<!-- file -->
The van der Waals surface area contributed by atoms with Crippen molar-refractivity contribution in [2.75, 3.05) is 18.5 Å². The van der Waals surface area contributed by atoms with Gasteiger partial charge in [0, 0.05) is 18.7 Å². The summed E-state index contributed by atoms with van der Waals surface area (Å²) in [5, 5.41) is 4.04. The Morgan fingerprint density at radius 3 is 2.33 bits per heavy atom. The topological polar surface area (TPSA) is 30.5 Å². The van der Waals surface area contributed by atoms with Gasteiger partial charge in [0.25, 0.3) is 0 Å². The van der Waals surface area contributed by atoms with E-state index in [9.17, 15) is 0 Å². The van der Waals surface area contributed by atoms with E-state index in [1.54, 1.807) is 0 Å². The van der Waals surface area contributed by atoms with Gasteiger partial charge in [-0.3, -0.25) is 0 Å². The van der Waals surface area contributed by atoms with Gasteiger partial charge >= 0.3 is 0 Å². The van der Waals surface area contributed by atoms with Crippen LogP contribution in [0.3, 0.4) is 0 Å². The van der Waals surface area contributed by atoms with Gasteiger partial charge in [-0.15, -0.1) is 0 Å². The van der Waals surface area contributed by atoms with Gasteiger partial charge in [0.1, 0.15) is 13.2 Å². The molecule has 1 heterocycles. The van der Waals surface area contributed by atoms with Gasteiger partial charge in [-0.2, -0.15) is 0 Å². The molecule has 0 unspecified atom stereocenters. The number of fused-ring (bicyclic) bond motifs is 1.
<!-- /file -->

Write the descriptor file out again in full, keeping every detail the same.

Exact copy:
The van der Waals surface area contributed by atoms with Crippen molar-refractivity contribution in [2.75, 3.05) is 18.5 Å². The van der Waals surface area contributed by atoms with Gasteiger partial charge in [0, 0.05) is 18.7 Å². The summed E-state index contributed by atoms with van der Waals surface area (Å²) in [5, 5.41) is 4.04. The Morgan fingerprint density at radius 3 is 2.33 bits per heavy atom. The topological polar surface area (TPSA) is 30.5 Å². The van der Waals surface area contributed by atoms with Gasteiger partial charge in [0.25, 0.3) is 0 Å². The van der Waals surface area contributed by atoms with E-state index in [9.17, 15) is 0 Å². The van der Waals surface area contributed by atoms with E-state index in [1.54, 1.807) is 0 Å². The van der Waals surface area contributed by atoms with Gasteiger partial charge in [-0.3, -0.25) is 0 Å². The van der Waals surface area contributed by atoms with Gasteiger partial charge >= 0.3 is 0 Å². The van der Waals surface area contributed by atoms with Crippen LogP contribution in [0.3, 0.4) is 0 Å². The van der Waals surface area contributed by atoms with Gasteiger partial charge in [-0.15, -0.1) is 0 Å². The van der Waals surface area contributed by atoms with Gasteiger partial charge in [0.1, 0.15) is 13.2 Å². The molecule has 1 heterocycles. The van der Waals surface area contributed by atoms with Gasteiger partial charge in [-0.2, -0.15) is 0 Å². The molecule has 0 unspecified atom stereocenters. The number of fused-ring (bicyclic) bond motifs is 1.